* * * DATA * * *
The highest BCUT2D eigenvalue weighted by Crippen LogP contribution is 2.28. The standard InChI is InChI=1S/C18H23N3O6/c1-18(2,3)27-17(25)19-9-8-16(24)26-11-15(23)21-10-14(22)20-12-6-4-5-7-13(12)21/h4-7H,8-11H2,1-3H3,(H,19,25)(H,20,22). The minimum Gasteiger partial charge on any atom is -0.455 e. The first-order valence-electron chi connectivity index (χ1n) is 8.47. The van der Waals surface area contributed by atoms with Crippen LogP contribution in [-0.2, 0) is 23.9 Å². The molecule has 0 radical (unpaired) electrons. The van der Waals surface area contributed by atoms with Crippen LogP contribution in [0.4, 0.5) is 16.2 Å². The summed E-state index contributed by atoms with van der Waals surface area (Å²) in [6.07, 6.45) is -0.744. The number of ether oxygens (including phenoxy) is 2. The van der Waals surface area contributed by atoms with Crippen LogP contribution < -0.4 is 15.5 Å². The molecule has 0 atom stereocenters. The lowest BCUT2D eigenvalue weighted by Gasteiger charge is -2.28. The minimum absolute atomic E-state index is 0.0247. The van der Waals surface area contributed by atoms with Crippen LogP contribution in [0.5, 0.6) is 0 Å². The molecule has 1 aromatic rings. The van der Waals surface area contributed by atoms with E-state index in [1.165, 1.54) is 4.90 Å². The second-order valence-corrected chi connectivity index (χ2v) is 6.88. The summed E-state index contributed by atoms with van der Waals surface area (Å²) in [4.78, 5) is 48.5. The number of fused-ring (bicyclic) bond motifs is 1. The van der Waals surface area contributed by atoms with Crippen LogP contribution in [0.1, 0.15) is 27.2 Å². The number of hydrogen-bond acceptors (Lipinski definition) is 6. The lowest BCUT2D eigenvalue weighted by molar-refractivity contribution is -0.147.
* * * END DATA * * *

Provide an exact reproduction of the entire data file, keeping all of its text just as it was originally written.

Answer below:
The highest BCUT2D eigenvalue weighted by Crippen LogP contribution is 2.28. The standard InChI is InChI=1S/C18H23N3O6/c1-18(2,3)27-17(25)19-9-8-16(24)26-11-15(23)21-10-14(22)20-12-6-4-5-7-13(12)21/h4-7H,8-11H2,1-3H3,(H,19,25)(H,20,22). The minimum Gasteiger partial charge on any atom is -0.455 e. The first-order valence-electron chi connectivity index (χ1n) is 8.47. The van der Waals surface area contributed by atoms with Crippen LogP contribution in [-0.2, 0) is 23.9 Å². The molecule has 0 radical (unpaired) electrons. The van der Waals surface area contributed by atoms with Crippen LogP contribution in [0.4, 0.5) is 16.2 Å². The summed E-state index contributed by atoms with van der Waals surface area (Å²) in [6.07, 6.45) is -0.744. The number of ether oxygens (including phenoxy) is 2. The van der Waals surface area contributed by atoms with Crippen LogP contribution < -0.4 is 15.5 Å². The molecule has 0 atom stereocenters. The lowest BCUT2D eigenvalue weighted by Gasteiger charge is -2.28. The minimum absolute atomic E-state index is 0.0247. The van der Waals surface area contributed by atoms with Crippen LogP contribution in [0.5, 0.6) is 0 Å². The molecule has 1 aromatic rings. The van der Waals surface area contributed by atoms with E-state index in [1.165, 1.54) is 4.90 Å². The second-order valence-corrected chi connectivity index (χ2v) is 6.88. The summed E-state index contributed by atoms with van der Waals surface area (Å²) in [4.78, 5) is 48.5. The number of fused-ring (bicyclic) bond motifs is 1. The van der Waals surface area contributed by atoms with Crippen LogP contribution in [0.1, 0.15) is 27.2 Å². The number of hydrogen-bond acceptors (Lipinski definition) is 6. The lowest BCUT2D eigenvalue weighted by molar-refractivity contribution is -0.147.